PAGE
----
Register for an account

X

Enter your name and email address below.

Your email address is used to log in and will not be shared or sold. Read our privacy policy.

X

Website access code

Enter your access code into the form field below.

If you are a Zinio, Nook, Kindle, Apple, or Google Play subscriber, you can enter your website access code to gain subscriber access. Your website access code is located in the upper right corner of the Table of Contents page of your digital edition.

Mind

Belief & belief in belief

Gene ExpressionBy Razib KhanJuly 16, 2006 8:26 PM

Newsletter

Sign up for our email newsletter for the latest science news

In my post below I engage with some commenters in my perceptions of "what religion is." To understand where I am coming from, I thought I would be explicit in some of my assumptions and models. 1) Modern religions often have some very specific beliefs about the nature of God. For example, the Western religions (Judaism, Christianity and Islam) tend to hod that God a) is omniscient b) is omnipotent c) is omnibenevolent There are deeper philosophical issues, for example, theologians often speak of the deity in negations because to define what God is is very difficult due to the nature of the subject. Nevertheless, I believe the assumptions above are ground rules which most can agree upon. 2) The process of deduction derives inferences from a set of axioms. Axioms, like the ones above, therefore can be used to generate a cognitive model of how a deity should behave in the mind of an individual. An omnipotent God, for example, is presumably lacking in some of the anxieties in regards to the control of the path of one's life that wracks most humans. And, as a point of fact, God is often conceived to be "outside" of time and space. 3) Most modern montheists can respond with the above characteristics when queried verbally. In fact, most Christians can repeat the general outlines of the Trinitarian creed in regards to the Nature of God. 4) But, when theists are asked to generate a "story" extemporaneously which involves God, it tends to exhbit features within violate axioms a-c. In fact, the God generated extemporaneously by theists tends to be in contradiction to all of the points above, especially a & b. The reason the narratives are elicited without preperation and requested to be novel is so that the individual can not respond with memorized formulae, but,

must take their cognitive model and generate de novo via a chain of implicit inferences

. 5) These results tend to be cross-culturally robust. All varieties of theists, and even putative non-theists such as Therevada Buddhists, tend to "tell the same tales." 6) The implication here is that there is a mental gap between what people say, and what they believe, and, what they believe they believe. This gap can be explained by the fact that there is a decoupling between the reflective conscious mind and the implicit assumptions and beliefs which one brings to the fore in ostensibly conscious exercises. It seems key that the fact is that it is impossible for humans to maintain a concrete model of a divine being of the sort which philosophical theists profess to believe in, explaining perhaps the round about techniques used to ascertain the charater of the deity. In contrast, humans can easily imagine a god which is rather like a super-human. The generation of narratives which reflect a model of super-human gods, as opposed to the God of the philosophers, implies that humans flip to their "default" models which they are primed to respond with their memorized formulae. 7) This is does not negate the reality that humans will kill each other over differences of theology. But, humans will also kill each other over sporting events (e.g. soccer hooliganism). It seems that humans have strong predispositions toward group conformity and affiliation, and notional markers which simply server to demarcate boundaries are crucial to this. A profession of faith which consists of words which are not well understood can suffice in these cases. 8) Why is this relevant? Because when individuals speak of religion they often construct models of human behavior which derive from a-c. To give a precise example, the sociologist of religion turned polemicist Rodney Stark argued that the Trinity was an optimal number of deities in One True God, the unitary God of the Jews and Muslims being too powerful and distant. But, the reality is that Muslims and Jews have almost the same models of the deity implicitly in their minds' eye, and the veneration of rabbis and pirs serves as a "stand in" for a multiplicity of divine essences. Within Christianity Roman Catholicism's reverence for the saints is explicitly analogized to polytheism by some thinkers (invariably non-Catholic of course). 9) For models to have inferential power they need to properly take into account all the relevant parameters. The conscious explicit mind is certainly not trivial, but we must not disregarded the framing mental architecture which is universally invariant. Finally, as a postscript, the fact that theists imbue their beliefs about their beliefs with such ontological, or personal, value is important. Operationally in the day to day world I certainly do not dispute that what an individual says they believe and do is what they believe and do. Only as a matter of further rational analysis do I proceed to enter this mode, but unless we decompose the issues in such an artificial and controlled manner discourse is likely to be no better than gossip. References: Theological Incorrectness.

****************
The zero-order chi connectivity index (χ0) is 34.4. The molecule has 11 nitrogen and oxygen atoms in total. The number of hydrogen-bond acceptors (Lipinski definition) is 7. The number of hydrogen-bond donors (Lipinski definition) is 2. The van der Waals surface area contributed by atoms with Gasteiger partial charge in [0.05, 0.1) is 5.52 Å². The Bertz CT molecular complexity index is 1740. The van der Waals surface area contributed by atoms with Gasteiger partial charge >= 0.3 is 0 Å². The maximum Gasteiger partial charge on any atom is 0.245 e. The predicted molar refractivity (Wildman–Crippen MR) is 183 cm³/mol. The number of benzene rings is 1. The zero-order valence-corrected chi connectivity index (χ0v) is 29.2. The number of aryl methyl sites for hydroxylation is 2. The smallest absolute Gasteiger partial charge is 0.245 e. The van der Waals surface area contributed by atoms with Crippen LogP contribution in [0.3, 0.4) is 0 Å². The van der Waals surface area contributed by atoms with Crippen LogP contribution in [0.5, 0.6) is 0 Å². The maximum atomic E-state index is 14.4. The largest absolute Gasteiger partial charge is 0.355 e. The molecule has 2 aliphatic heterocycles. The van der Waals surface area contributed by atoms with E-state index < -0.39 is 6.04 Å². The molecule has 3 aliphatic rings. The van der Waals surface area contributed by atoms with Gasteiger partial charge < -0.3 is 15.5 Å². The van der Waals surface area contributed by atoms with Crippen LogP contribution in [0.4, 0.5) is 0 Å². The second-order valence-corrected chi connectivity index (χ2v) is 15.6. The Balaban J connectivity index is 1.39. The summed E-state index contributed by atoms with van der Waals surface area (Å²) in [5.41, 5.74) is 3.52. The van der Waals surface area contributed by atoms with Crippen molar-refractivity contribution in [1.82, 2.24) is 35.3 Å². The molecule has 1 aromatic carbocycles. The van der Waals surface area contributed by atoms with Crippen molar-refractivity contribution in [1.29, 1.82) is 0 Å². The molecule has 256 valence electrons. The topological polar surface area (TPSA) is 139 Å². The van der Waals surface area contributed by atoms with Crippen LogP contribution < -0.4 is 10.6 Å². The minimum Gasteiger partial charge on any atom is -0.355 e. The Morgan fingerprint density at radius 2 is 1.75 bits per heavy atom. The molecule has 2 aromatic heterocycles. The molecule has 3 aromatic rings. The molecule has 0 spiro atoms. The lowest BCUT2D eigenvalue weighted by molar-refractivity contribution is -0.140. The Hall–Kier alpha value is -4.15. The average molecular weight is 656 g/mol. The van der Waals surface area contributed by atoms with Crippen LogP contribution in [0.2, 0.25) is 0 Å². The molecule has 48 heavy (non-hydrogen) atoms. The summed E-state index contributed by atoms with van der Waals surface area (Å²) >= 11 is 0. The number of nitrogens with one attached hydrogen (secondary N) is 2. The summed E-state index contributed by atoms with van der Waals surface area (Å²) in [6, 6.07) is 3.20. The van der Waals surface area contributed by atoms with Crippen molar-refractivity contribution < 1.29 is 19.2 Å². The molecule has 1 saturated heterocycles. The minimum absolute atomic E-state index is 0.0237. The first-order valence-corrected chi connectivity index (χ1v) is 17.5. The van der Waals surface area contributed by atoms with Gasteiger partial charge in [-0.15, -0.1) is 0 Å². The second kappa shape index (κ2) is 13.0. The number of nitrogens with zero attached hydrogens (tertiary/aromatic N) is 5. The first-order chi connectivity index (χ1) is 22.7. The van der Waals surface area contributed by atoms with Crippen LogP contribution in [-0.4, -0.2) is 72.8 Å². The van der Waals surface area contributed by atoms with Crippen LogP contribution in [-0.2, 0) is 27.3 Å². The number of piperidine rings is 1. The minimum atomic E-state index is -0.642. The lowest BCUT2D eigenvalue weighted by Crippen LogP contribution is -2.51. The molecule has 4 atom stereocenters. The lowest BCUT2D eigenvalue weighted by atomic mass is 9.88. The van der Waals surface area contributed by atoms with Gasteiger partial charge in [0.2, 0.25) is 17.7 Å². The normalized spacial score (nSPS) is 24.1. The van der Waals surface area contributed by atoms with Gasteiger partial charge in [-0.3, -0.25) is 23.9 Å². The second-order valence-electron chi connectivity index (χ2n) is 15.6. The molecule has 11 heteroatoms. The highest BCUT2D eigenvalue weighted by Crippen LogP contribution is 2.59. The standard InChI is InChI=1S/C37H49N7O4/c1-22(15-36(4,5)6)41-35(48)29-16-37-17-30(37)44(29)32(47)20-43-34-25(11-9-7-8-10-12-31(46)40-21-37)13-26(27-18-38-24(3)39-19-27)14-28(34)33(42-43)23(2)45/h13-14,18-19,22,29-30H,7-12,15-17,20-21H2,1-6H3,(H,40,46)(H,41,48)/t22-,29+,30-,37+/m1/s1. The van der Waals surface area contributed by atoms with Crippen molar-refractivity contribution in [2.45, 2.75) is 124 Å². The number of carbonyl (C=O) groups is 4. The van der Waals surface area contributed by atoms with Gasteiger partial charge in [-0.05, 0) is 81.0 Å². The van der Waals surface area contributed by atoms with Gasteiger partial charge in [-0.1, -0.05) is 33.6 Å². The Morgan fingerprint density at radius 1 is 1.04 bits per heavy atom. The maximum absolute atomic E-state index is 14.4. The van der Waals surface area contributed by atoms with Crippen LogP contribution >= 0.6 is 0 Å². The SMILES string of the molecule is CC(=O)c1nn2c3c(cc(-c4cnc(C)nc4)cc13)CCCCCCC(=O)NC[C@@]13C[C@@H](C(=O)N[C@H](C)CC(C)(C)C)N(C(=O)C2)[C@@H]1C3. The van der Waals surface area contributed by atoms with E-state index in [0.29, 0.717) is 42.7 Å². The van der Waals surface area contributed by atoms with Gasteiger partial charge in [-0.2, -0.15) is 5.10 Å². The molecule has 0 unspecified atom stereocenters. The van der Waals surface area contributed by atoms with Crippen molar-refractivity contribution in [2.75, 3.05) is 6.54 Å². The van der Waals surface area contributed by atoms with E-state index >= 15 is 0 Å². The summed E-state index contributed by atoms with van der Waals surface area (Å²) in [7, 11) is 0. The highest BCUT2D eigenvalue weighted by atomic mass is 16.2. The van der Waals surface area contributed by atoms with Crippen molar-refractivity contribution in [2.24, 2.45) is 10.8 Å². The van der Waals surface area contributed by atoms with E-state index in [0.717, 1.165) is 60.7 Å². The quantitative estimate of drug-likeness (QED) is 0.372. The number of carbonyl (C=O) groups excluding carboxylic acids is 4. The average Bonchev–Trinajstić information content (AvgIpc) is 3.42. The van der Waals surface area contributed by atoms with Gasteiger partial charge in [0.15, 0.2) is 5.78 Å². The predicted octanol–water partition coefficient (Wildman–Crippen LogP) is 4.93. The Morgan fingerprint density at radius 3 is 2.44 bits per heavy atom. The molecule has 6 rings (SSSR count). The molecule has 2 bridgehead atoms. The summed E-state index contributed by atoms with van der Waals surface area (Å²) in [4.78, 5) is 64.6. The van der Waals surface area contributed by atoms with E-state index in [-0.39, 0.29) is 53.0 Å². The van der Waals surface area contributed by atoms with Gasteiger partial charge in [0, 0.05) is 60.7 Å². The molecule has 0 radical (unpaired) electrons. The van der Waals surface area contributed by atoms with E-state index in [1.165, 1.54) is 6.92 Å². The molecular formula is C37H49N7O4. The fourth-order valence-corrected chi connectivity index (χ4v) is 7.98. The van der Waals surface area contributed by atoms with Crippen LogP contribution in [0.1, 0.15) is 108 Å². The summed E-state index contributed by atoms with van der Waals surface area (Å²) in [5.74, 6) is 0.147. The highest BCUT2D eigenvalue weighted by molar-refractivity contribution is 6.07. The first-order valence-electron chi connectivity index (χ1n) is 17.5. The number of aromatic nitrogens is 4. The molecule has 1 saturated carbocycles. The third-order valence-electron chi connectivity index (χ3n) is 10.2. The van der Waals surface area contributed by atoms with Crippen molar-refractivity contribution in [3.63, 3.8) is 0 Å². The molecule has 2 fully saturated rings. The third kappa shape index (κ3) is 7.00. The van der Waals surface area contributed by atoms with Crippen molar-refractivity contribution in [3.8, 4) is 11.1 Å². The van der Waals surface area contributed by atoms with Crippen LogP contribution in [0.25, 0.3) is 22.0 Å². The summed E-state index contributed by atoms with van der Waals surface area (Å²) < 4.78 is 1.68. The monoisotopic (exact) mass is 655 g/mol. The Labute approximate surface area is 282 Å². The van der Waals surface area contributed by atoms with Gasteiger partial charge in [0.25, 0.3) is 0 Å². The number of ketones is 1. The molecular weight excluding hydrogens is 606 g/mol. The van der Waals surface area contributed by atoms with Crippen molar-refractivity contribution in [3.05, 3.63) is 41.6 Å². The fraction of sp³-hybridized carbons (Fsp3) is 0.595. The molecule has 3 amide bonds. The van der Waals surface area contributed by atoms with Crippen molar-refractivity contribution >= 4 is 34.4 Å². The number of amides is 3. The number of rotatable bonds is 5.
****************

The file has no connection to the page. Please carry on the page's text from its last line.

2 Free Articles Left

    Want it all? Get unlimited access when you subscribe.

    Subscribe

    Already a subscriber? Register or Log In

    Want unlimited access?

    Subscribe today and save 70%

    Subscribe

    Already a subscriber? Register or Log In